The special holiday time we share with family is often complicated by reaching out to please others. When you’re planning to make that special effort for loved ones, consider taking some small steps to help those who are hard of hearing.
Keep the Lines of Communication Open
In any situation, people who are hard of hearing may be reticent to get involved in conversations, whether important discussions or small talk. They may be concerned that other people will become frustrated by sometimes having to repeat themselves, for example. Make a point of including the hard of hearing in group conversations as much as possible. Take time out to speak with them one-on-one, and perhaps ask others, especially young people, to do the same.
Make Space for Everyone
During dinner time and perhaps after at a family gathering, the atmosphere may be too intimidating for those who are hard of hearing to attempt to join conversations. Before everyone arrives for the holidays, you may want to think about mapping out a place where you can have quiet conversations with them. This is not to say that you should isolate a family member in a corner away from everyone. It could mean simply sliding together a couple of recliners in a corner of the living room where you can invite a family member to sit with you.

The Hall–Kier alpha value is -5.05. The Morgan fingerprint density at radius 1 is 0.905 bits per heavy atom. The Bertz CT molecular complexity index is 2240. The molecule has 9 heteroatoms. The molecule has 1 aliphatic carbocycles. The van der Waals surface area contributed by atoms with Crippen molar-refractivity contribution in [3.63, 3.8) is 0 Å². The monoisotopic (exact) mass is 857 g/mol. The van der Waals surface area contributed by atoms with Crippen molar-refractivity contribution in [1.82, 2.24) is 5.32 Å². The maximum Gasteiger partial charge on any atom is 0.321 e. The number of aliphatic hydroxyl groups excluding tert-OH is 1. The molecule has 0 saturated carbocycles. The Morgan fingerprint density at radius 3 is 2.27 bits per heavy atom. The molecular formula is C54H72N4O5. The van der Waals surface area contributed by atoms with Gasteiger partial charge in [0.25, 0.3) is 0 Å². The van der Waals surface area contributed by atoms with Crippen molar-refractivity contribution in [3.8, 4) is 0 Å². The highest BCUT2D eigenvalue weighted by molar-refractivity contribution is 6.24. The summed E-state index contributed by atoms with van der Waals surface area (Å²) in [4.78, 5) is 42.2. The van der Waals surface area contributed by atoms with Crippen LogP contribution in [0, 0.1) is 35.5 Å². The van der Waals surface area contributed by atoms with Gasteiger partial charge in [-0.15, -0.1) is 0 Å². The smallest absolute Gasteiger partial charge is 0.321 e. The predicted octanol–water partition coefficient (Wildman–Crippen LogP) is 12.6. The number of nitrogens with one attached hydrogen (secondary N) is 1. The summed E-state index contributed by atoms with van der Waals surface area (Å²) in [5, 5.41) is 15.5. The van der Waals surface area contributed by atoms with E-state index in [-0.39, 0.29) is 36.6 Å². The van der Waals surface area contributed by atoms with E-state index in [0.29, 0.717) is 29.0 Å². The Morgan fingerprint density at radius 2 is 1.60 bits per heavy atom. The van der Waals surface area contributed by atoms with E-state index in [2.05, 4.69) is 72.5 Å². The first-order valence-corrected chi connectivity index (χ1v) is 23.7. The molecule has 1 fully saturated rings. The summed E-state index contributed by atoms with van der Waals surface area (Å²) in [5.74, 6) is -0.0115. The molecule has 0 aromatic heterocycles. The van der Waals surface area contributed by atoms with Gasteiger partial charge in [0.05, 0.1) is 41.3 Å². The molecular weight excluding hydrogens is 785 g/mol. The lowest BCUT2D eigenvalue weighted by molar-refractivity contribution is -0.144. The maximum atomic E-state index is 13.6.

The Buddy System
If you’re too busy being a good host, you can ask one or more family members to take time out to sit with someone who is hard of hearing. Suggest that the family member act as a “buddy” for the holidays, sitting with them at meals and during times when the crowd is together enjoying themselves.
Sound Management Techniques
If you have a large family gathering, it’s likely to be an event with festive music, bright lights and sports on TV. While you don’t want to minimize everyone’s fun, you may consider reminding everyone to keep noise levels a little lower, especially children, who may not possess the natural filter adults have. It may seem counterintuitive; shouldn’t people who are hard of hearing appreciate being able to hear things better? Some types of hearing loss can make people more sensitive to loud noises. A cacophony of sound may make it more difficult for people who are hard of hearing to distinguish sounds, like being able to tell the difference between someone is screaming “Touchdown!” or calling their name.
Leave the Lights On
Bright lights and a party atmosphere may give way to a quieter time at dinner, just don’t make the lights too dim. A person who is hard of hearing may depend on lip reading and other visual cues to communicate with others. That’s not so easy in a dark room.
The holidays are a time of inclusion as everyone gets together and shares stories. Make room fore those who are hard of hearing to participate in the joyous occasion.